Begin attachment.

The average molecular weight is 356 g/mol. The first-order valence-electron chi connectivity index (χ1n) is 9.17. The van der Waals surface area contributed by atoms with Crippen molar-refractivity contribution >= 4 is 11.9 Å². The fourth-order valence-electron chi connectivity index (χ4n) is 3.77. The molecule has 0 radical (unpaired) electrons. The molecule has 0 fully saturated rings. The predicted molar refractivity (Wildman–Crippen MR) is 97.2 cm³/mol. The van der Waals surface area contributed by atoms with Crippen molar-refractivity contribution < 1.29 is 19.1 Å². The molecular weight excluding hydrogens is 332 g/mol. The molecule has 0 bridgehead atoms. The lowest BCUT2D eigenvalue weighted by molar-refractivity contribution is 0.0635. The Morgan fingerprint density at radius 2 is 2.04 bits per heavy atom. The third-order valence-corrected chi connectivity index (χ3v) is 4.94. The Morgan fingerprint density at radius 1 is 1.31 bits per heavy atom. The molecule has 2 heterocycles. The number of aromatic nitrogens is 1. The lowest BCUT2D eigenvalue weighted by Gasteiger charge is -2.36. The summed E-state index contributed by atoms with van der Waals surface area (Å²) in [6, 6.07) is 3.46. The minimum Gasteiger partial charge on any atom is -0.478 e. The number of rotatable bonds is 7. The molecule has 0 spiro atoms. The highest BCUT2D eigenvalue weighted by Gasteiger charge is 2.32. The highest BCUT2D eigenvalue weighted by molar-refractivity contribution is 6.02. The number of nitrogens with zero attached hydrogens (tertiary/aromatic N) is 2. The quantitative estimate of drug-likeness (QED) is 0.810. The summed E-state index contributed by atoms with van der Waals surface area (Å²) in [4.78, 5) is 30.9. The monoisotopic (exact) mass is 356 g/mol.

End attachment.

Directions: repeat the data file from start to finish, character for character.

The average molecular weight is 356 g/mol. The first-order valence-electron chi connectivity index (χ1n) is 9.17. The van der Waals surface area contributed by atoms with Crippen molar-refractivity contribution >= 4 is 11.9 Å². The fourth-order valence-electron chi connectivity index (χ4n) is 3.77. The molecule has 0 radical (unpaired) electrons. The molecule has 0 fully saturated rings. The predicted molar refractivity (Wildman–Crippen MR) is 97.2 cm³/mol. The van der Waals surface area contributed by atoms with Crippen molar-refractivity contribution < 1.29 is 19.1 Å². The molecular weight excluding hydrogens is 332 g/mol. The molecule has 0 bridgehead atoms. The lowest BCUT2D eigenvalue weighted by molar-refractivity contribution is 0.0635. The Morgan fingerprint density at radius 2 is 2.04 bits per heavy atom. The third-order valence-corrected chi connectivity index (χ3v) is 4.94. The Morgan fingerprint density at radius 1 is 1.31 bits per heavy atom. The molecule has 2 heterocycles. The number of aromatic nitrogens is 1. The lowest BCUT2D eigenvalue weighted by Gasteiger charge is -2.36. The summed E-state index contributed by atoms with van der Waals surface area (Å²) in [6, 6.07) is 3.46. The minimum Gasteiger partial charge on any atom is -0.478 e. The number of rotatable bonds is 7. The molecule has 0 spiro atoms. The highest BCUT2D eigenvalue weighted by Gasteiger charge is 2.32. The highest BCUT2D eigenvalue weighted by molar-refractivity contribution is 6.02. The number of nitrogens with zero attached hydrogens (tertiary/aromatic N) is 2. The quantitative estimate of drug-likeness (QED) is 0.810. The summed E-state index contributed by atoms with van der Waals surface area (Å²) in [4.78, 5) is 30.9. The monoisotopic (exact) mass is 356 g/mol.